Garden & Outbuildings: Hagley is set in a 350-acre landscaped Park, created between 1747 and 1758, and containing follies and outbuildings designed by Thomas Pitt of Encombe (Lord Camelford), Henry Keene, Sanderson Miller, and James "Athenian" Stuart. Stuart's Doric Temple of Theseus (the Temple), designed in 1758, has traditionally been considered the earliest attempt in England to reproduce a monument of Greek antiquity; however, Stuart designed a "Doric Portico" at The Grove, Hertfordshire, for Thomas Villiers, 1st Lord Hyde, five years earlier, and there is every reason to believe that this is, in fact, the first Greek Revival building in Britain. Thomas Jefferson visited the Doric Temple with John Adams in 1788 and wrote of his admiration for the folly. There is also the Obelisk, the Prince of Wales's Column, a sham ruined castle with four corner turrets, and the Rotunda. Horace Walpole, upon a visit to grounds at Hagley in 1753, commented "I wore my eyes out with gazing, my feet with climbing and my tongue and vocabulary with commending." Thomson's "The Seasons" contains a long passage inspired by the famous landscape park at Hagley. Hagley was also home to the famous Palladian Bridge, probably designed by Pitt; it was ruinous by the late 19th century and rebuilt in 2014. The Bridge is one of five in the world, with the others located in Tsarskoye Selo in St. Petersburg, Russia; Wilton House, Wiltshire; Prior Park in Bath; and Stowe House, Buckinghamshire.
Architect: Thomas Pitt (Camelford)Date: 18th century
Vitruvius Britannicus: C. V. pls. 14, 15, 1771.
John Bernard (J.B.) Burke, published under the title of A Visitation of the Seats and Arms of the Noblemen and Gentlemen of Great Britain and Ireland, among other titles: Vol. I, p. 174, 1852.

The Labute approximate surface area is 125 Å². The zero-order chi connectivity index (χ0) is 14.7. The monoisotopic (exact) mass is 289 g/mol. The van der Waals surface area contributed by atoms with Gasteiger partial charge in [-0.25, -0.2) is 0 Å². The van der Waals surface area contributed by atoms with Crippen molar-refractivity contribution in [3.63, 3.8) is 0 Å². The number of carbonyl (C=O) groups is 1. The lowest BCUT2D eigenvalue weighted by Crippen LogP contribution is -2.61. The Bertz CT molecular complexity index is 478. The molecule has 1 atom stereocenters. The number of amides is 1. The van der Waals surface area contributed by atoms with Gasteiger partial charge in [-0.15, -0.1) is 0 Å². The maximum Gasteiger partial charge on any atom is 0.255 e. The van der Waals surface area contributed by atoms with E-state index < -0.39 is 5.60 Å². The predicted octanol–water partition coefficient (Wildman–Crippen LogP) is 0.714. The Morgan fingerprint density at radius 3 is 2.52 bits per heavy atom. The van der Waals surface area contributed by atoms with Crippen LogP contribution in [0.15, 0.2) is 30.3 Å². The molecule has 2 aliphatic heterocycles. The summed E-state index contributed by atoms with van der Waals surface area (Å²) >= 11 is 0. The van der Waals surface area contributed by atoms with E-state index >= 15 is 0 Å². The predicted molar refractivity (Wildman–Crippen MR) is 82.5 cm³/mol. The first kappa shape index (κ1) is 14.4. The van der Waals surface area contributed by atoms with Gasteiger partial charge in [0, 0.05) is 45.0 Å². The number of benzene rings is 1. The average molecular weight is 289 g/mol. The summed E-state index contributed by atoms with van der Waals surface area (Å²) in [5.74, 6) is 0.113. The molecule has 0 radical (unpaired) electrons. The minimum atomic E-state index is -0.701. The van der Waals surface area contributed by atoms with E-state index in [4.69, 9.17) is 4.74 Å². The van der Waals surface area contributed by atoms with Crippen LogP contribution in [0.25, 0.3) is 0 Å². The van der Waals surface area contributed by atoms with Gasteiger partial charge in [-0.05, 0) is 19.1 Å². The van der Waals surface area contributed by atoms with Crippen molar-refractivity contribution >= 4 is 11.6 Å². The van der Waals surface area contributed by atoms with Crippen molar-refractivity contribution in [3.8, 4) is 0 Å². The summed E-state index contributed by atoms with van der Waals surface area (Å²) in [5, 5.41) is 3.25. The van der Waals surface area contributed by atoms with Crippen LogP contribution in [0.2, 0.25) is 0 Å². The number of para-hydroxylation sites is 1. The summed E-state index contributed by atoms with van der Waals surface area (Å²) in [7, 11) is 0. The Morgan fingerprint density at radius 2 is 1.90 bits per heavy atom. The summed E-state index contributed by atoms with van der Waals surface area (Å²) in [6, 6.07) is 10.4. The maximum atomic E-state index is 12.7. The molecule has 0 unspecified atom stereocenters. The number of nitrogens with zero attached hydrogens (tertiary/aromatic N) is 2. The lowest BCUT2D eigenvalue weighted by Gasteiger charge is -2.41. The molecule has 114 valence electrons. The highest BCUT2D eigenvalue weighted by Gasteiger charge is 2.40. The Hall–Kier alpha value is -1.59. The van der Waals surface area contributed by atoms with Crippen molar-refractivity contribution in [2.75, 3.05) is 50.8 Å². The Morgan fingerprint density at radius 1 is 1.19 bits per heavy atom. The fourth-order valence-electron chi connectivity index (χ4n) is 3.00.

John Preston (J.P.) Neale, published under the title of Views of the Seats of Noblemen and Gentlemen in England, Wales, Scotland, and Ireland, among other titles: Vol. V, 1822.
Country Life: XXXVIII, 520 plan, 1915. LIX, 27, 83 [Furnishings], 1926. CXXII, 546, 608, 1957.
Title: James "Athenian" Stuart, 1713-1788: The Rediscovery of Antiquity
Author: Soros, Susan Weber (Editor)
Year Published: 2006
Reference: pg. 326
Publisher: New Haven: Yale University Press
Book Type: Hardback
Title: Great Drawings from the Collection of the Royal Institute of British Architects
Author: Harris, John; Lever, Jill; Richardson, Margaret
Year Published: NA
Reference: pg. 58
Publisher: London: Trefoil Books
Book Type: Hardback
Title: Treasure Houses of Britain, The - SOFTBACK
Author: Jackson-Stops, Gervase (Editor)
Year Published: 1985
Reference: pg. 435
Publisher: Washington, DC: National Gallery of Art (New Haven: Yale University Press)
Book Type: Softback
Title: Burke's and Savills Guide to Country Houses, Volume II: Herefordshire, Shropshire, Warwickshire, Worcestershire
Author: Reid, Peter
Year Published: 1980
Reference: pgs. 205-206
Publisher: London: Burke's Peerage
Book Type: Hardback
House Listed: Grade I
Park Listed: Grade I
Seat of: Christopher Charles Lyttelton, 12th Viscount Cobham; Lyttelton family here since 1565.
Past Seat of: George Lyttelton, 1st Baron Lyttelton, 18th century.
Current Ownership Type: Individual / Family Trust
Primary Current Ownership Use: Private Home